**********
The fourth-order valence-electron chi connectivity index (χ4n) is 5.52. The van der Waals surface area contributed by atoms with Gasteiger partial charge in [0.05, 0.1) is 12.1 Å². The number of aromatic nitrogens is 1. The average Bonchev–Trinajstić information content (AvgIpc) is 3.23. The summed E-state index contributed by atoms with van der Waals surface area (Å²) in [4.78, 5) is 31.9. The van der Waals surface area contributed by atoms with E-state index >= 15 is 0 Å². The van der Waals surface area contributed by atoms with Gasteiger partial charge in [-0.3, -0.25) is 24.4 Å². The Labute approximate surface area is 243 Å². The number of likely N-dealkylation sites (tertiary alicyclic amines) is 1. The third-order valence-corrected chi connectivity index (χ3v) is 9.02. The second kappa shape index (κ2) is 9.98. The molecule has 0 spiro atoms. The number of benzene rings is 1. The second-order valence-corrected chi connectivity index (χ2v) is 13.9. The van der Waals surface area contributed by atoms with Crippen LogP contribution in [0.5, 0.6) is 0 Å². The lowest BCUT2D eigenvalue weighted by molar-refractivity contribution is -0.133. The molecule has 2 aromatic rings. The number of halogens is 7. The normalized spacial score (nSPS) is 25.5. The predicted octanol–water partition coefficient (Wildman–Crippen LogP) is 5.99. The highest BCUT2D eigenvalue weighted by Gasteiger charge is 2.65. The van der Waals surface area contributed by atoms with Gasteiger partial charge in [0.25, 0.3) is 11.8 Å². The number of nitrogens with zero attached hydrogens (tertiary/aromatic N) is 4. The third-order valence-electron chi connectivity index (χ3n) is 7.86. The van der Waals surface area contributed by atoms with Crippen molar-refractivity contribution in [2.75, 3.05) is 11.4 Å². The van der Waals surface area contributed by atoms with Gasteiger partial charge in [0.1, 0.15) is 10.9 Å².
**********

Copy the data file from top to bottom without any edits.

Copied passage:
The fourth-order valence-electron chi connectivity index (χ4n) is 5.52. The van der Waals surface area contributed by atoms with Gasteiger partial charge in [0.05, 0.1) is 12.1 Å². The number of aromatic nitrogens is 1. The average Bonchev–Trinajstić information content (AvgIpc) is 3.23. The summed E-state index contributed by atoms with van der Waals surface area (Å²) in [4.78, 5) is 31.9. The van der Waals surface area contributed by atoms with E-state index >= 15 is 0 Å². The van der Waals surface area contributed by atoms with Gasteiger partial charge in [-0.3, -0.25) is 24.4 Å². The Labute approximate surface area is 243 Å². The number of likely N-dealkylation sites (tertiary alicyclic amines) is 1. The third-order valence-corrected chi connectivity index (χ3v) is 9.02. The second kappa shape index (κ2) is 9.98. The molecule has 0 spiro atoms. The number of benzene rings is 1. The second-order valence-corrected chi connectivity index (χ2v) is 13.9. The van der Waals surface area contributed by atoms with Crippen LogP contribution in [0.5, 0.6) is 0 Å². The lowest BCUT2D eigenvalue weighted by molar-refractivity contribution is -0.133. The molecule has 2 aromatic rings. The number of halogens is 7. The normalized spacial score (nSPS) is 25.5. The predicted octanol–water partition coefficient (Wildman–Crippen LogP) is 5.99. The highest BCUT2D eigenvalue weighted by Gasteiger charge is 2.65. The van der Waals surface area contributed by atoms with Gasteiger partial charge in [0.25, 0.3) is 11.8 Å². The number of nitrogens with zero attached hydrogens (tertiary/aromatic N) is 4. The third-order valence-electron chi connectivity index (χ3n) is 7.86. The van der Waals surface area contributed by atoms with Crippen molar-refractivity contribution in [2.75, 3.05) is 11.4 Å². The van der Waals surface area contributed by atoms with Gasteiger partial charge in [0.1, 0.15) is 10.9 Å².